CSS Tabbed Menus Css3Menu.com

March 25, 2011

Prelude to the Viet Nam War
Oroville Mercury Register
March 27, 1961
SEATO Okays Laos Action
By Earnest Hoberecht
Bangkok, Thailand (UPI) – The southeast Asia Treaty Organization nations were reported agreed today to take military steps if necessary to keep the Communists from taking over Laos. Informed sources said France was the only one which showed reservations about the possible use of force in a joint SEATO action in Laos if the Soviet Union does not agree to an immediate cease fire there. However, an editorial in the Soviet Communist newspaper, Pravda, indicated the Russians were ready to end the Laotian crisis peaceably. Press reports quoted Pravda as saying the Russians favor “peace talks.”

Oroville Mercury Register
March 27, 1961
Kennedy’s Policy On Laos Gets Bi-Partisan Support

Washington (UPI) - President Kennedy had more bipartisan support in Congress today for his Laos policy . New statements backing the President in the crisis came from Sens. J. William Fulbright, D-Ark,. Hugh Scott, R-Pa., Jacob K. Javits, R-NY., and Alexander Wiley, R-Wis. Fulbright, chairman of the Senate Foreign Relations Committee, said he would support Kennedy even if he might have some personal question about any action the President decided to take in the critical situation. Scott and Javits endorsed the dispatch of troops into the area as part of an Allied force if they are needed to halt Communist aggression. They said the United States should act with other SEATO nations.Scott said he was “in favor of doing anything, anything, including the use of force if necessary to stop Communist aggression.” “I hope we do not have to send troops,” he said “but if we do have to send troops as the only way to stop the loss of one more country to Communists, then I will support the President’s decision to do it.”

Oroville Mercury Register
March 27, 1961
U.S. Believes Reds Downed Missing Plane
Washington (UPI)- An American military transport plane missing in Laos since Thursday was apparently shot down deep in Communist-held territory, officials said today. The C47 transport plane with eight persons aboard belonged to the office of the air attaché at the American Embassy in Vientiane. Officials said there was no evidence whether any of the Americans survived. They said it would be difficult for survivors to get out of the rebel-held territory. (Stu- probably the first of 58,000 to die)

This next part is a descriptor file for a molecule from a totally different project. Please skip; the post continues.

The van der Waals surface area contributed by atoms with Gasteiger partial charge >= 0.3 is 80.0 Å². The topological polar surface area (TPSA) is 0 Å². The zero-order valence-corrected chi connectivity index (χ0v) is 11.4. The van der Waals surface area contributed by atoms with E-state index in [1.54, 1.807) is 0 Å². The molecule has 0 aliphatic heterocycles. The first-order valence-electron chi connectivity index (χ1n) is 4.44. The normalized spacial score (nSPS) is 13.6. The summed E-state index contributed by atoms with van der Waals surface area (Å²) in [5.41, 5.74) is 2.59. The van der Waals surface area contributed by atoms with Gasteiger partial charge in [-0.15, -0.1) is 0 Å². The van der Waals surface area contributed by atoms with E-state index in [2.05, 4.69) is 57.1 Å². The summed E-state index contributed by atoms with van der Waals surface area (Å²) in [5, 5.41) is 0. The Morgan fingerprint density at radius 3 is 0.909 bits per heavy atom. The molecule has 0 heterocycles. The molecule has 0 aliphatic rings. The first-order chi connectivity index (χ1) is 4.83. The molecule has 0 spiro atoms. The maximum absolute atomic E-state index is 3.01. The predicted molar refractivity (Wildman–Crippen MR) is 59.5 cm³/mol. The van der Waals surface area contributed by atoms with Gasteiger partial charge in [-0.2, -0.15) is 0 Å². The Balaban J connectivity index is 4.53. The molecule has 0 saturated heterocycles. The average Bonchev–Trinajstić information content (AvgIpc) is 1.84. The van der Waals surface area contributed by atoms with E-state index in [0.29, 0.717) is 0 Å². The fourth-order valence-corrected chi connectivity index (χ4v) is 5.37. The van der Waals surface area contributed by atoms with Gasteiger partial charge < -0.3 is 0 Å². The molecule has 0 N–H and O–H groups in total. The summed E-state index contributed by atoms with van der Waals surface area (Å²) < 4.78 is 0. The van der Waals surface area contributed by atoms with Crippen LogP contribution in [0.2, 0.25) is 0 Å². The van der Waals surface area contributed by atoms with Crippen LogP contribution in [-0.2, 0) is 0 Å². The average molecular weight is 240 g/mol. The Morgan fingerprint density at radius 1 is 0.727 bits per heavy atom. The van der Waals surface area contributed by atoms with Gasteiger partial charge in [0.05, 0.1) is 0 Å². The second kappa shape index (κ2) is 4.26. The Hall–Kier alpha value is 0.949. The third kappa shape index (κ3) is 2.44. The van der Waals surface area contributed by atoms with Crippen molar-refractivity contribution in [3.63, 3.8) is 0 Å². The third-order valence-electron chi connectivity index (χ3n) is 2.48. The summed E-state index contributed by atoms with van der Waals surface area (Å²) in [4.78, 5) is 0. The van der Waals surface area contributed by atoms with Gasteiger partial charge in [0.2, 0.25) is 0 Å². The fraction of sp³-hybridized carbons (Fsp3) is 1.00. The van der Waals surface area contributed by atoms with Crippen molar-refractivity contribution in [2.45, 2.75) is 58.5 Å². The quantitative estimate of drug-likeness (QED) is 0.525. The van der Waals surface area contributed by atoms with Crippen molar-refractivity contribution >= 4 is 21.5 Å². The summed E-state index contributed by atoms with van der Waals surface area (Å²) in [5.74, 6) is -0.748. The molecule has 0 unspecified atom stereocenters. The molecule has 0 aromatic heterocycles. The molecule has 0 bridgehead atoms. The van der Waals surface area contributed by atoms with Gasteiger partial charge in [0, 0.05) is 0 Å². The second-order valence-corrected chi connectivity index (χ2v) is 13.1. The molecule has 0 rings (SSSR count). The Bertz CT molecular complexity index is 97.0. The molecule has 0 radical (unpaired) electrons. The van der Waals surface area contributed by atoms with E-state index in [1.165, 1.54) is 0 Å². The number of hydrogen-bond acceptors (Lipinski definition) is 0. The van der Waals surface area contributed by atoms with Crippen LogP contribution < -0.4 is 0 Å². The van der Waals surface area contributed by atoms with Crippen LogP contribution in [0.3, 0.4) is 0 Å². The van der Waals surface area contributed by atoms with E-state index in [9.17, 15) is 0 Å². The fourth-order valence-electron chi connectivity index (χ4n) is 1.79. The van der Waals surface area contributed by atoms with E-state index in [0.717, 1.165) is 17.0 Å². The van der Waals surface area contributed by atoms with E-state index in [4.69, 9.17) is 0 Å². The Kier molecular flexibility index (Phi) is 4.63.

Oroville Mercury Register
April 5, 1961
Local People in the Armed Forces
Western Pacific- Robert E. Tooley, storekeeper seaman, U. S. N., son of Mrs. W. E. Tooley of Gawthorne Ave., Oroville is serving aboard the destroyer USS Buck operating with the Seventh Fleet in the Western Pacific. The ship is scheduled to visit Midway Island, Hawaii, and Japan during its extended cruise.

At least four local men are taking part in a large U. S. Pacific fleet exercise this spring. The men are Gary R. Pippitt, seaman, USN, son of Mr. and Mrs. Ross A Pippitt of Biggs; Edward J. Stewart, airman apprentice, USN, son of Mr. and Mrs. Nathan Stewart, Elgin St. Marine Cpl. James L. Shipe, son of Mr. and Mrs. F. A. Shipe, Tehama Ave. Barry Harwell, firemen apprentice USN, son of Mr. and Mrs. Grady M. Harwell, Baldwin Ave. Pippitt, Stewart and Harwell are serving aboard the USS Yorktown, and anti submarine warfare support aircraft carries. Shipe is serving with the First Marine Brigade in Hawaii. The exercise will involve more that 50,000 men, 150 ships and 300 airplanes.

Stu’s Notes: The 1960’s were some pretty scary times, especially if you read the newspaper, of course the big threat was as in the 50’s and 60’s Nuclear war. Yet our young men and women signed up, joined up and bravely went away to an unknown future. I graduated and knew 2 of the above men, Bob Tooley and Jim Shipe, Oroville High Class of 1958.
Well, after being down in the dumps after the loss of our PIC Funds, things look a little better now.

At last night’s (Monday), Veterans Memorial Meeting, Supervisor and Co-Chairman Bill Connelly, cheered up the group by announcing that we are still in the running for funds we worked on for a long time. Our group learned a long time ago that close to getting funds is not good enough, using the old saying, “Close is only good in horse shoes and hand grenades”. Wow first time I’ve heard that in a long time. We’ve had so many ups and downs over the last 10 years but we all know we are going to end on a big up someday. Committee member Darby Miller, our own WWII and Korean War Veteran is getting well known in the political circles around this North
State, says Bill Connelly. Darby has been writing letters for years chasing after the elusive different grants and funds that are out there. Darby is not well so say a prayer or two for him. He saw so much sadness in the terrible places he served and to this day he breaks up when we talk about it.